The story of Albert Johanneson is tinged with sadness. As a player he showed occasional flashes of brilliance and as a natural, pacy winger he soon became a favourite with many fans. He played at Leeds for nine years, making 197 appearances and scoring 67 goals, including two hat-tricks in European games.
In 1970 he made the short journey from Leeds to York City but only played a handful of games before retiring.
Upon leaving the game, the good life soon disappeared for Albert. He lived in squalor with his brother Trevor and struggled against alcholism. Towards the end of his life Johanneson had little to remember of the glory days of his soccer career. His marriage had broken up, he had little or no money and at the age of 53 he was found dead in a flat in a tower block in Leeds.
But older Leeds fans will remember the flying winger in happier times. Those who played with him still talk about the days when Albert was on song.
Peter Lorimer, who made over 650 appearances for United, was one who admired the silky skills of the South African. "Albert could be the scourge of defences but he never quite fulfilled his potential. He could still be a joy to watch and to play with. As a person he'll be sadly missed."
Others talk of Johanneson's difficulty in making it to the big time. There are stories that say he was happiest when playing with Leeds in the Second Division and that he sometimes struggled to express himself at a higher level.
Norman Hunter joined Leeds a year after the South African and was a pillar of the defence for many years afterwards. He recalls tales of Albert and believes he was unlucky to be around when Leeds had so many top-notch players. "On his day he could skin any full-back, but he lacked the consistency and it was unfortunate that Albert was around at the same time as Eddie Gray. He was one of Don Revie's most promising signings but when Eddie got a grip of his place on the wing, something had to give and Albert found himself in the reserves."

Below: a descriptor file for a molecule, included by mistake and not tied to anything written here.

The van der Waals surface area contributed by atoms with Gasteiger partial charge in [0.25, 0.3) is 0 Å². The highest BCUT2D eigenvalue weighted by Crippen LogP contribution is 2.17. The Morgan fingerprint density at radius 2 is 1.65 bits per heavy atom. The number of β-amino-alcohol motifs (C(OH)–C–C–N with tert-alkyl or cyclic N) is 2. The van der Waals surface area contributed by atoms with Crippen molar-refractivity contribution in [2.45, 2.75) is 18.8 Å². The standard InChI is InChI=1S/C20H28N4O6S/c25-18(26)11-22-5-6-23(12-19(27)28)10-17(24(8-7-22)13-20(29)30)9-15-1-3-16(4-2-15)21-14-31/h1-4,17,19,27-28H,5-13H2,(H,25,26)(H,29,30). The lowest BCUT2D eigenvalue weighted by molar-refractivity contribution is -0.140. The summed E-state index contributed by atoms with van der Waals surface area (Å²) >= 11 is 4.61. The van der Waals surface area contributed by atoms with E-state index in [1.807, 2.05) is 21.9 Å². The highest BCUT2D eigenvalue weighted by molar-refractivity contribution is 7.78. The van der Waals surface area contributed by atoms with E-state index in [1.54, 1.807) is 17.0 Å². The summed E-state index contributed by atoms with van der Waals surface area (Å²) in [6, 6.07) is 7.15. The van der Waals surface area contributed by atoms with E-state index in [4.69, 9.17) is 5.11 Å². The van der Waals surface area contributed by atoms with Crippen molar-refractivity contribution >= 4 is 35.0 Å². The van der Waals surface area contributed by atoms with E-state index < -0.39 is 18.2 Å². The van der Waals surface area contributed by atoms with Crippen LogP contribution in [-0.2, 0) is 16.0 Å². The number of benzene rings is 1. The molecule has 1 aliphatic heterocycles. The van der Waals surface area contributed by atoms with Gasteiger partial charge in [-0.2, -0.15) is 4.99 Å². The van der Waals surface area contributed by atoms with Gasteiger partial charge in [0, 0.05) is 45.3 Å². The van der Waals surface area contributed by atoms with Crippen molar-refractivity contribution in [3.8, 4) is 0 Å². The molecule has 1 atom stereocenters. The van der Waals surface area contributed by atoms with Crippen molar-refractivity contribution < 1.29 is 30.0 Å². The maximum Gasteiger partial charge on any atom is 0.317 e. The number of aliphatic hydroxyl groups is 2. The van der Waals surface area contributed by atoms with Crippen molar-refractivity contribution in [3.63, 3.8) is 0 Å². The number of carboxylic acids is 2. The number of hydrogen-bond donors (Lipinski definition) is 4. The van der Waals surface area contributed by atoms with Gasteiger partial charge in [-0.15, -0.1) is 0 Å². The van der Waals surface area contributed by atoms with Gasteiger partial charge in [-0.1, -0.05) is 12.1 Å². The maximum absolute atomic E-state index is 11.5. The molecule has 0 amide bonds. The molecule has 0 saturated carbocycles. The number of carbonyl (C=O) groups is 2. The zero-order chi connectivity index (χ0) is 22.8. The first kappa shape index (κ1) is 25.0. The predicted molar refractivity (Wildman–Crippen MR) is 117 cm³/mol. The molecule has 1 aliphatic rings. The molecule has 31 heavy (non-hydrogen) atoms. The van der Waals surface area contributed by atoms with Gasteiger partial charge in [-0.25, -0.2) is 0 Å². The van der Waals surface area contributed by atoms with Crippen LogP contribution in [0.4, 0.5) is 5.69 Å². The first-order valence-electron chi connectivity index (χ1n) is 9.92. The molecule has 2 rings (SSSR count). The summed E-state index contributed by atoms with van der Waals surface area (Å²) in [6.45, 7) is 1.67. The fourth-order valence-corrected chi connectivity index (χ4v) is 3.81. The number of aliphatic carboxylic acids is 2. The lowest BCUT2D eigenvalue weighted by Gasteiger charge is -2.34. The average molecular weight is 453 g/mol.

Those who saw Albert Johanneson in later years were shocked at his decline. There is a story that George Best met up with him in Leeds in a chance encounter and even though the Irishman was no stanger to the demon drink, he was still shocked to see the effect it had taken on the first non-white footballer to make an impact on the game in England in the 1960s.
Best remembered albert as a nice man with a lot of skill and others in the game have emphasised that with a little extra confidence he could have become a great player rather than a good one.
The Albert Johanneson story is one of a fallen sporting hero whose plight shocked many at Leeds United and around the football world. But many supporters will remember those games when he sparkled, and Norman Hunter is quick to dismiss the theory that he was unable to cope with stick from the opposing defenders. "He was braver than many people gave him credit for and had the scars on his legs to prove it."
A number of club officials and ex-players attended Albert's funeral at Lawnswood Cemetary in Leeds and probably reflected how the sporting limelight can some years afterwards leave our heros struggling alone with alienation.